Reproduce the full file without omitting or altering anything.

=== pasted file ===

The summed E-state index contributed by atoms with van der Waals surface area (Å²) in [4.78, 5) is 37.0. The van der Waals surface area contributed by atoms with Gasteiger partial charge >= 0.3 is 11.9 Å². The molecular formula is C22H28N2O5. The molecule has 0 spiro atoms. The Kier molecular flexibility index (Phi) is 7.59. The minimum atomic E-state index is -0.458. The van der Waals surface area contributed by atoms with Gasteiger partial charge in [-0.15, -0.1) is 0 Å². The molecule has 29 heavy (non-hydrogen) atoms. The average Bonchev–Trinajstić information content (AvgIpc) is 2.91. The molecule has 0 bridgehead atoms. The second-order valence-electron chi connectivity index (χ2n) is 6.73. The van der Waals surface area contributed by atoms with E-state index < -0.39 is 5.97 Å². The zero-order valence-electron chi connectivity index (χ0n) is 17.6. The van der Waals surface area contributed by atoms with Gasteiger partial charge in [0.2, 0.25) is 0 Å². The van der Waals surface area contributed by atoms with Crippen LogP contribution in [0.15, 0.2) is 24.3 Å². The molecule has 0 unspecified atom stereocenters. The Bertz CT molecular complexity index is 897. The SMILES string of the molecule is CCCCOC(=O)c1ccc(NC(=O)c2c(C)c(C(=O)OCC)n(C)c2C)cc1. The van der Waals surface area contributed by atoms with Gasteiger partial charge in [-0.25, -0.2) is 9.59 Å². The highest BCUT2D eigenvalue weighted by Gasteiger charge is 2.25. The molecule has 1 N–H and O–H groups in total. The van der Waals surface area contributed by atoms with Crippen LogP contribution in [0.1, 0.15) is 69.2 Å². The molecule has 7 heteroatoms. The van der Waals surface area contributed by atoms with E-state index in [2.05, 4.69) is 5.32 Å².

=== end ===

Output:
The summed E-state index contributed by atoms with van der Waals surface area (Å²) in [4.78, 5) is 37.0. The van der Waals surface area contributed by atoms with Gasteiger partial charge >= 0.3 is 11.9 Å². The molecular formula is C22H28N2O5. The molecule has 0 spiro atoms. The Kier molecular flexibility index (Phi) is 7.59. The minimum atomic E-state index is -0.458. The van der Waals surface area contributed by atoms with Gasteiger partial charge in [-0.15, -0.1) is 0 Å². The molecule has 29 heavy (non-hydrogen) atoms. The average Bonchev–Trinajstić information content (AvgIpc) is 2.91. The molecule has 0 bridgehead atoms. The second-order valence-electron chi connectivity index (χ2n) is 6.73. The van der Waals surface area contributed by atoms with E-state index < -0.39 is 5.97 Å². The zero-order valence-electron chi connectivity index (χ0n) is 17.6. The van der Waals surface area contributed by atoms with Gasteiger partial charge in [0.2, 0.25) is 0 Å². The van der Waals surface area contributed by atoms with Crippen LogP contribution in [0.15, 0.2) is 24.3 Å². The molecule has 0 unspecified atom stereocenters. The Bertz CT molecular complexity index is 897. The SMILES string of the molecule is CCCCOC(=O)c1ccc(NC(=O)c2c(C)c(C(=O)OCC)n(C)c2C)cc1. The van der Waals surface area contributed by atoms with Gasteiger partial charge in [-0.25, -0.2) is 9.59 Å². The highest BCUT2D eigenvalue weighted by Gasteiger charge is 2.25. The molecule has 1 N–H and O–H groups in total. The van der Waals surface area contributed by atoms with Crippen LogP contribution in [0.1, 0.15) is 69.2 Å². The molecule has 7 heteroatoms. The van der Waals surface area contributed by atoms with E-state index in [2.05, 4.69) is 5.32 Å².